It's possible to complete many missions silently and subtly, either using pure stealth or striking fast enough to zip-cuff civilians and neutralise security... but chances are someone will screw up. Perhaps a civilian will scream and alert some beat cops. Maybe a security guard will trip a silent alarm. More than likely one of your crew will blunder straight into a CCTV camera. Regardless, this oasis of casing time calm usually becomes a distant memory as you engage in an all-out battle for survival.
While you wait for the safe to crack or the hack to complete, the ferociously quirky AI sends a totally unpredictable force of assault teams in your direction. Sometimes beat cops will attack the front door, backed up by snipers on adjoining rooftops. SWAT teams revel in breaching through windows, climbing up to higher storeys or even blasting through seemingly solid walls, testing your defences from unexpected angles. Depending on difficulty, you'll sometimes encounter enormous EOD-suited juggernauts or taser-wielding commanders in amongst the rank and file, or any combination of the above.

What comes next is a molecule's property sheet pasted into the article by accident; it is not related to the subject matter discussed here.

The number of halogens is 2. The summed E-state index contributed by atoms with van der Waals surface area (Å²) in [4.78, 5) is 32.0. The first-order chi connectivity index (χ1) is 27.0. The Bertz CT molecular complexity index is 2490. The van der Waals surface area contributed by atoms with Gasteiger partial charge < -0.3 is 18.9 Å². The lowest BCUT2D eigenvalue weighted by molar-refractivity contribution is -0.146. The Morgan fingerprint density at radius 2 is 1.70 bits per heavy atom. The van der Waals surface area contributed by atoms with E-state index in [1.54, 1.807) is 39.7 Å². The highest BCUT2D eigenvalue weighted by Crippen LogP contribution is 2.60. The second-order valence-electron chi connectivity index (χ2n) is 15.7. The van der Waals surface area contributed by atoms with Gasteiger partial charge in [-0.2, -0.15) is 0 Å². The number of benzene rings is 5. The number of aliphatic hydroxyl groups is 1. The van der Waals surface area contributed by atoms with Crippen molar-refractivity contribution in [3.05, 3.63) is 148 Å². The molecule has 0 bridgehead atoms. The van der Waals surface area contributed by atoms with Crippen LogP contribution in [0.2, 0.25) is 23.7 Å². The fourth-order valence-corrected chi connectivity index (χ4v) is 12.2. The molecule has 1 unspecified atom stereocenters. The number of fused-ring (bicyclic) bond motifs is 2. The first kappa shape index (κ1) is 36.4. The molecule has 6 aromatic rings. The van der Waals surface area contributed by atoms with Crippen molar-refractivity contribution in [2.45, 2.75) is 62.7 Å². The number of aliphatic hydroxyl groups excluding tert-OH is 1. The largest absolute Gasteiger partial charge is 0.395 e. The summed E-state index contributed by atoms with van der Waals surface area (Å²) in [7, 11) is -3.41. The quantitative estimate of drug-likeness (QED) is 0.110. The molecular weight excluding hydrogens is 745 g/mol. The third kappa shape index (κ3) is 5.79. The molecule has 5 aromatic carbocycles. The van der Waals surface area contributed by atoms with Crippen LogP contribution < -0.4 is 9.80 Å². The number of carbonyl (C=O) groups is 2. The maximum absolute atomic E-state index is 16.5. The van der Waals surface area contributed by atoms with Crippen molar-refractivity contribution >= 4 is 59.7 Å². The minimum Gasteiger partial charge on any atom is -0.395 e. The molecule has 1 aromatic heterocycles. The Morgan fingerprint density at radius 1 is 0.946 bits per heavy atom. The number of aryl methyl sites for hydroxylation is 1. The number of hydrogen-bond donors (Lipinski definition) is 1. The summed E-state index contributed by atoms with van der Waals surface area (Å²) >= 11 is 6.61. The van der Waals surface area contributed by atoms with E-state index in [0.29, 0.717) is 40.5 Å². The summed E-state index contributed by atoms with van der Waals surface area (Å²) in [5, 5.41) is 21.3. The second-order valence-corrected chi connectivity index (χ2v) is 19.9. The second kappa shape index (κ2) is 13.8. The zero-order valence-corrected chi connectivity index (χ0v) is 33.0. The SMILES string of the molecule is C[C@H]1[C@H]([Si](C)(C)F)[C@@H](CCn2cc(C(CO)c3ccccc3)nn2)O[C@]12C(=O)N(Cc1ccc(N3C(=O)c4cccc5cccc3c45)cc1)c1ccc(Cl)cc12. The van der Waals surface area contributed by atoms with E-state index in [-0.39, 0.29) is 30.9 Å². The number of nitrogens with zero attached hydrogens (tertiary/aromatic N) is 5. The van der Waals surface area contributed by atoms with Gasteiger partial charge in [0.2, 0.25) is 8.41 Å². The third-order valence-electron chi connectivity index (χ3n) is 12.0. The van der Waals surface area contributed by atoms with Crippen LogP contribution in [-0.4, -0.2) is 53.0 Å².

As such, you'll need to carefully coordinate to set up a perimeter with planks and trip mines, watching potential breaching points and keeping hostages under control to exchange for downed colleagues... before desperately trying to ferry the loot to your getaway vehicle under heavy fire. With extraction locations, security systems and police response all randomised on the fly, you'll have to think on your feet and take the initiative whenever you can.
A robust progression system adds meaningful depth to the experience. Four skill trees improve your aptitude for gunslinging, stealth, hacking and crowd control, unlocking an arsenal of deployables that will keep you in the fight for longer. A well-placed ammo pack, medical kit or trip mine can make the difference between failure and payout, while advanced tiers grant more versatile and subtle bonuses. Well-specced 'Enforcers' wield a circular saw capable of ripping open doors or ATMs faster than lockpicks, 'technicians' can jury-rig their trip mines into safecracking shaped charges and 'Masterminds' can convince police offers to switch sides with a few well-placed threats.